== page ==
ESA's Proba-3 Dual Satellites to Pave the Way for Unprecedented Solar Observations

ESA's Proba-3 Dual Satellites to Pave the Way for Unprecedented Solar Observations

Ahead of the ESA's Proba-3 pair launching together later this year, the scientists who will make use of Proba-3 observations were able to see the satellites with their own eyes. Members of this team will test hardware developed for the mission during an actual terrestrial solar eclipse over Northern America next April.

The two satellites are currently undergoing final integration in the premises of Redwire near Antwerp in Belgium. They were paid a visit by the Proba-3 Science Working Team, a 45-strong group of solar physicists coming from all across Europe and the wider world.

Many of these experts are regular visitors to terrestrial solar eclipse around the globe but are looking forward to the new perspective Proba-3 will open up on the faint solar corona. This mysterious region is important as the place where coronal mass ejections are created – vast eruptions of charged particles that trigger solar storms – as well as influencing the velocity of the solar wind, which is central to determining space weather.

The satellite hardware was quite something in close up,” explains Joe Zender, ESA’s Proba-3 project scientist. “I was particularly struck by how close the camera head on the Coronagraph spacecraft is to the solar array, less than a meter away. While the array relies on high solar illumination, the camera has to remain in complete darkness, with no stray light whatsoever. It really brings it home how precisely that small shadow cast by the Occulter will need to be maintained in place. We also got a peek at the carefully machined edge of the Occulter spacecraft’s disc – normally kept under protective cover before launch. The curve of this edge has been specially designed to minimize any spillover of diffracted sunlight that would otherwise impact imaging performance.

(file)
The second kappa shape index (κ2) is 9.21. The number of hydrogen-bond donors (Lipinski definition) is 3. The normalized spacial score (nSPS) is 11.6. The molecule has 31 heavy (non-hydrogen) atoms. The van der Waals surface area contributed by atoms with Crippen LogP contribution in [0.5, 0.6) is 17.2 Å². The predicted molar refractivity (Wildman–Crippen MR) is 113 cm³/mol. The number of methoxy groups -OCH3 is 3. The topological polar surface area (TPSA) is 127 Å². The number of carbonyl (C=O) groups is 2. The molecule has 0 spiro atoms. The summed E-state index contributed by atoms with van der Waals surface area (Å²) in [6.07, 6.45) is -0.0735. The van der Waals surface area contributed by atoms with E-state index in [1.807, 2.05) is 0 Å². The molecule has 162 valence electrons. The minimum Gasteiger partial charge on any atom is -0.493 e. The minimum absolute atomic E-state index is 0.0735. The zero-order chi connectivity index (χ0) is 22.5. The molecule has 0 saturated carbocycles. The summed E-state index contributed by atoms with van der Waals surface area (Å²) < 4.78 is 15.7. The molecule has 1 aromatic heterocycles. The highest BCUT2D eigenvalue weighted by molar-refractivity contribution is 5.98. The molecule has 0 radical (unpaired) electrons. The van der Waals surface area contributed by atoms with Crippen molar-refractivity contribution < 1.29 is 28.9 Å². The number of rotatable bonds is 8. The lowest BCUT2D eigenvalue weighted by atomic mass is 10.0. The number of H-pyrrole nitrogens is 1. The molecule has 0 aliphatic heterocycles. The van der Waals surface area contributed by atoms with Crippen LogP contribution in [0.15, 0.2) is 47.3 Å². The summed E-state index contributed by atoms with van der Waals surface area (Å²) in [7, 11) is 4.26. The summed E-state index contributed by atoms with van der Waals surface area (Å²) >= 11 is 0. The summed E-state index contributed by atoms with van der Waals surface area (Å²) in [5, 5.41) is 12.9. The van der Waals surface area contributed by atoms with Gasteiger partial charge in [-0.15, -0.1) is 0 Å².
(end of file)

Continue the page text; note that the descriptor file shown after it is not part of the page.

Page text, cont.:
Russell Howard with Proba-3

Also present was noted US astrophysicist Russell Howard of the John Hopkins University Applied Physics Lab, who played a leading role in NASA’s Parker Solar Probe and the ESA-NASA SOHO mission: “The spacecraft are smaller than the ones that I have been involved with – primarily because this is a single solar viewing instrument with two much smaller instruments. But the mission concept is so unique: placing an occulter 150 meters from the telescope to allow imaging extremely close to the limb of the Sun has never been done before, as though the Occulter spacecraft is a mini-Moon. We won’t see quite as close to the solar limb as during a terrestrial eclipse, but having such images for hours on end compared to the 5-10 minutes duration of an eclipse event will be spectacular.”

Progressing on to the Royal Observatory of Belgium in Brussels, the team went on to discuss preparations for the mission in Brussels, including plans to process and distribute its data, plan co-observations with other space missions and assess Proba-3’s relative performance compared to existing ‘coronagraph’ instruments employed for coronal observations.

These are telescopes that incorporate internal occulting discs to obscure the solar disc. The problem is that these internal occulters still experience light spilling around their edges, known as diffraction, blotting out the extremely faint signals of interest.

Covered edge of Occulter disc

Damien Galano, ESA’s Proba-3 project manager notes: “The best way to reduce diffraction is to increase the distance between the occulter and the coronagraph, which is precisely what Proba-3 is going to do. We are flying our Coronagraph and Occulter on separate platforms for the first time, flying 150 m apart for up to six hours per orbit, applying an array of positioning technologies to keep them rigidly in place.”